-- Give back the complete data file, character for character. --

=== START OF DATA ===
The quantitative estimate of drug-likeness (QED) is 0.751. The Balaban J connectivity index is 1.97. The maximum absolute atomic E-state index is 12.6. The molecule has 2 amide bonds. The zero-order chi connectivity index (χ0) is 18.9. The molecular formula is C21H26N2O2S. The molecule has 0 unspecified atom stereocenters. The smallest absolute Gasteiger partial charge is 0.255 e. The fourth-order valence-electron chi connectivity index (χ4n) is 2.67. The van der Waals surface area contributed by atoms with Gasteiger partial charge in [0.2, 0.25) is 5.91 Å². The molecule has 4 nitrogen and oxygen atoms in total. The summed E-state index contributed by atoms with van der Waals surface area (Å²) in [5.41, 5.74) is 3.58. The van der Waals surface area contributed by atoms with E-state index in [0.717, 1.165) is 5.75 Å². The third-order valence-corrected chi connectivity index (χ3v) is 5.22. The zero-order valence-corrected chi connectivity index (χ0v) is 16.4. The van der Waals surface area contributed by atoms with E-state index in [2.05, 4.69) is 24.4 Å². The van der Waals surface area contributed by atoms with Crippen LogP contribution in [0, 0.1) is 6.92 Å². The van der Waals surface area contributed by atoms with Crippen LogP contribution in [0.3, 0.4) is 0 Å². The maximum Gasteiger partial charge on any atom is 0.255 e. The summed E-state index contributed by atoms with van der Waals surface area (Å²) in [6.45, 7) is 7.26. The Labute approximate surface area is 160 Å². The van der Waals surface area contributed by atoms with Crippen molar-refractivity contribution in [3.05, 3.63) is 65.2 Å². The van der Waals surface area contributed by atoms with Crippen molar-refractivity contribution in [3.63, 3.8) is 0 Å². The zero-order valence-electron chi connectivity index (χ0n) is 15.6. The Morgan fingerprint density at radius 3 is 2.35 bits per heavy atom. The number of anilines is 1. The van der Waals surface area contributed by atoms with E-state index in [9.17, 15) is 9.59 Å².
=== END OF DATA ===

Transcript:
The quantitative estimate of drug-likeness (QED) is 0.751. The Balaban J connectivity index is 1.97. The maximum absolute atomic E-state index is 12.6. The molecule has 2 amide bonds. The zero-order chi connectivity index (χ0) is 18.9. The molecular formula is C21H26N2O2S. The molecule has 0 unspecified atom stereocenters. The smallest absolute Gasteiger partial charge is 0.255 e. The fourth-order valence-electron chi connectivity index (χ4n) is 2.67. The van der Waals surface area contributed by atoms with Gasteiger partial charge in [0.2, 0.25) is 5.91 Å². The molecule has 4 nitrogen and oxygen atoms in total. The summed E-state index contributed by atoms with van der Waals surface area (Å²) in [5.41, 5.74) is 3.58. The van der Waals surface area contributed by atoms with E-state index in [0.717, 1.165) is 5.75 Å². The third-order valence-corrected chi connectivity index (χ3v) is 5.22. The zero-order valence-corrected chi connectivity index (χ0v) is 16.4. The van der Waals surface area contributed by atoms with E-state index in [2.05, 4.69) is 24.4 Å². The van der Waals surface area contributed by atoms with Crippen LogP contribution in [0, 0.1) is 6.92 Å². The van der Waals surface area contributed by atoms with Crippen LogP contribution in [0.3, 0.4) is 0 Å². The maximum Gasteiger partial charge on any atom is 0.255 e. The summed E-state index contributed by atoms with van der Waals surface area (Å²) in [6.45, 7) is 7.26. The Labute approximate surface area is 160 Å². The van der Waals surface area contributed by atoms with Crippen molar-refractivity contribution in [3.05, 3.63) is 65.2 Å². The van der Waals surface area contributed by atoms with Crippen molar-refractivity contribution in [3.63, 3.8) is 0 Å². The zero-order valence-electron chi connectivity index (χ0n) is 15.6. The Morgan fingerprint density at radius 3 is 2.35 bits per heavy atom. The number of anilines is 1. The van der Waals surface area contributed by atoms with E-state index in [9.17, 15) is 9.59 Å².